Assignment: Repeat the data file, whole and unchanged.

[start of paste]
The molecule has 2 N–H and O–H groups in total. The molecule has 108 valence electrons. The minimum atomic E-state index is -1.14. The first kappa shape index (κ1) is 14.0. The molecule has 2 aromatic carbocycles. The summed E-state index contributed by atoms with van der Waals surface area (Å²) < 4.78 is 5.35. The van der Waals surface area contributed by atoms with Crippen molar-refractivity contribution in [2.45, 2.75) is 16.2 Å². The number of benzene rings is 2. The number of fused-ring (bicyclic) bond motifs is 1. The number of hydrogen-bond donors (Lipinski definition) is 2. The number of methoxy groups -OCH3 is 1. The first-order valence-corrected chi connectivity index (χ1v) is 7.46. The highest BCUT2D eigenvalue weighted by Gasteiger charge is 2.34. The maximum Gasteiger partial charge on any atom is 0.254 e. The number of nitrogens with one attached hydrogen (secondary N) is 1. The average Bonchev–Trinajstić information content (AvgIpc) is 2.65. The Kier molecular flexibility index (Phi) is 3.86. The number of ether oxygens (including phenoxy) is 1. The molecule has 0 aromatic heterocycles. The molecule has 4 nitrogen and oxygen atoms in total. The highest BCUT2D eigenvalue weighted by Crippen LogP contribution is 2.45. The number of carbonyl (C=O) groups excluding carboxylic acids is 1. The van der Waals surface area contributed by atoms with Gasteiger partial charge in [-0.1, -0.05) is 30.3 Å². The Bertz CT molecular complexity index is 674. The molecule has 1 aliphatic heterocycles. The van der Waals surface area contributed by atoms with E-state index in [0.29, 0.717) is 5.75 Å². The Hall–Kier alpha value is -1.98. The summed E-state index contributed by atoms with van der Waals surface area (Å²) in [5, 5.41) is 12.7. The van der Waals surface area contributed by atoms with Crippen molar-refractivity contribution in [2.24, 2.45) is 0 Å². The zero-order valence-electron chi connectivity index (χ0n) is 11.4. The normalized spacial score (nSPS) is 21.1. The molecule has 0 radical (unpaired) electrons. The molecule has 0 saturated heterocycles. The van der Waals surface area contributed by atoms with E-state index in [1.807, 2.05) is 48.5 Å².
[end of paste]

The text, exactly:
The molecule has 2 N–H and O–H groups in total. The molecule has 108 valence electrons. The minimum atomic E-state index is -1.14. The first kappa shape index (κ1) is 14.0. The molecule has 2 aromatic carbocycles. The summed E-state index contributed by atoms with van der Waals surface area (Å²) < 4.78 is 5.35. The van der Waals surface area contributed by atoms with Crippen molar-refractivity contribution in [2.45, 2.75) is 16.2 Å². The number of benzene rings is 2. The number of fused-ring (bicyclic) bond motifs is 1. The number of hydrogen-bond donors (Lipinski definition) is 2. The number of methoxy groups -OCH3 is 1. The first-order valence-corrected chi connectivity index (χ1v) is 7.46. The highest BCUT2D eigenvalue weighted by Gasteiger charge is 2.34. The maximum Gasteiger partial charge on any atom is 0.254 e. The number of nitrogens with one attached hydrogen (secondary N) is 1. The average Bonchev–Trinajstić information content (AvgIpc) is 2.65. The Kier molecular flexibility index (Phi) is 3.86. The number of ether oxygens (including phenoxy) is 1. The molecule has 0 aromatic heterocycles. The molecule has 4 nitrogen and oxygen atoms in total. The highest BCUT2D eigenvalue weighted by Crippen LogP contribution is 2.45. The number of carbonyl (C=O) groups excluding carboxylic acids is 1. The van der Waals surface area contributed by atoms with Gasteiger partial charge in [-0.1, -0.05) is 30.3 Å². The Bertz CT molecular complexity index is 674. The molecule has 1 aliphatic heterocycles. The van der Waals surface area contributed by atoms with E-state index in [0.29, 0.717) is 5.75 Å². The Hall–Kier alpha value is -1.98. The summed E-state index contributed by atoms with van der Waals surface area (Å²) in [5, 5.41) is 12.7. The van der Waals surface area contributed by atoms with Crippen molar-refractivity contribution in [2.24, 2.45) is 0 Å². The zero-order valence-electron chi connectivity index (χ0n) is 11.4. The normalized spacial score (nSPS) is 21.1. The molecule has 0 radical (unpaired) electrons. The molecule has 0 saturated heterocycles. The van der Waals surface area contributed by atoms with E-state index in [1.807, 2.05) is 48.5 Å².